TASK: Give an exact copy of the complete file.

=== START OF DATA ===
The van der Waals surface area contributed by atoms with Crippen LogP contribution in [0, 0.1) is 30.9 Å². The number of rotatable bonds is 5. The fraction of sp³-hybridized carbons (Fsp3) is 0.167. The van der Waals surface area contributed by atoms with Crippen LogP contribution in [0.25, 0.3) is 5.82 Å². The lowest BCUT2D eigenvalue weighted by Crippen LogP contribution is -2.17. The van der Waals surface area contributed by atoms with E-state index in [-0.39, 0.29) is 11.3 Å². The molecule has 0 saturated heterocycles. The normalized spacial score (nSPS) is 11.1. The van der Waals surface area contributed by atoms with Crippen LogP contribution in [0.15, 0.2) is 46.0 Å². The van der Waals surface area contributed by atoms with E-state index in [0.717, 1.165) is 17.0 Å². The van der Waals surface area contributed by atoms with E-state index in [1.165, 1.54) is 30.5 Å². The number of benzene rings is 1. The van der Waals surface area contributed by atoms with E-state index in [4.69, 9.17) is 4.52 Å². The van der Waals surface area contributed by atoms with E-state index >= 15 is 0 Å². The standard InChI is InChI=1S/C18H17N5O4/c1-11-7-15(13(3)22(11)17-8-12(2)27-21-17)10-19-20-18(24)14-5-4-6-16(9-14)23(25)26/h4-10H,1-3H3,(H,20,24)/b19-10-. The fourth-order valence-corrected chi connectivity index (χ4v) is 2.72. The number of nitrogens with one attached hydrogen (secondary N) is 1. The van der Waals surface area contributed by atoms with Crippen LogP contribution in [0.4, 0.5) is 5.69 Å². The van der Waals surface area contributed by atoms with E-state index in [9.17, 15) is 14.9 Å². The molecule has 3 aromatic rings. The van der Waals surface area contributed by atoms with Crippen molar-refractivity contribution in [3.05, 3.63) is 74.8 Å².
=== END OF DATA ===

The van der Waals surface area contributed by atoms with Crippen LogP contribution in [0, 0.1) is 30.9 Å². The number of rotatable bonds is 5. The fraction of sp³-hybridized carbons (Fsp3) is 0.167. The van der Waals surface area contributed by atoms with Crippen LogP contribution in [0.25, 0.3) is 5.82 Å². The lowest BCUT2D eigenvalue weighted by Crippen LogP contribution is -2.17. The van der Waals surface area contributed by atoms with E-state index in [-0.39, 0.29) is 11.3 Å². The molecule has 0 saturated heterocycles. The normalized spacial score (nSPS) is 11.1. The van der Waals surface area contributed by atoms with Crippen LogP contribution in [0.15, 0.2) is 46.0 Å². The van der Waals surface area contributed by atoms with E-state index in [0.717, 1.165) is 17.0 Å². The van der Waals surface area contributed by atoms with E-state index in [1.165, 1.54) is 30.5 Å². The number of benzene rings is 1. The van der Waals surface area contributed by atoms with E-state index in [4.69, 9.17) is 4.52 Å². The van der Waals surface area contributed by atoms with E-state index >= 15 is 0 Å². The standard InChI is InChI=1S/C18H17N5O4/c1-11-7-15(13(3)22(11)17-8-12(2)27-21-17)10-19-20-18(24)14-5-4-6-16(9-14)23(25)26/h4-10H,1-3H3,(H,20,24)/b19-10-. The fourth-order valence-corrected chi connectivity index (χ4v) is 2.72. The number of nitrogens with one attached hydrogen (secondary N) is 1. The van der Waals surface area contributed by atoms with Crippen LogP contribution in [0.4, 0.5) is 5.69 Å². The van der Waals surface area contributed by atoms with E-state index in [9.17, 15) is 14.9 Å². The molecule has 3 aromatic rings. The van der Waals surface area contributed by atoms with Crippen molar-refractivity contribution in [3.05, 3.63) is 74.8 Å².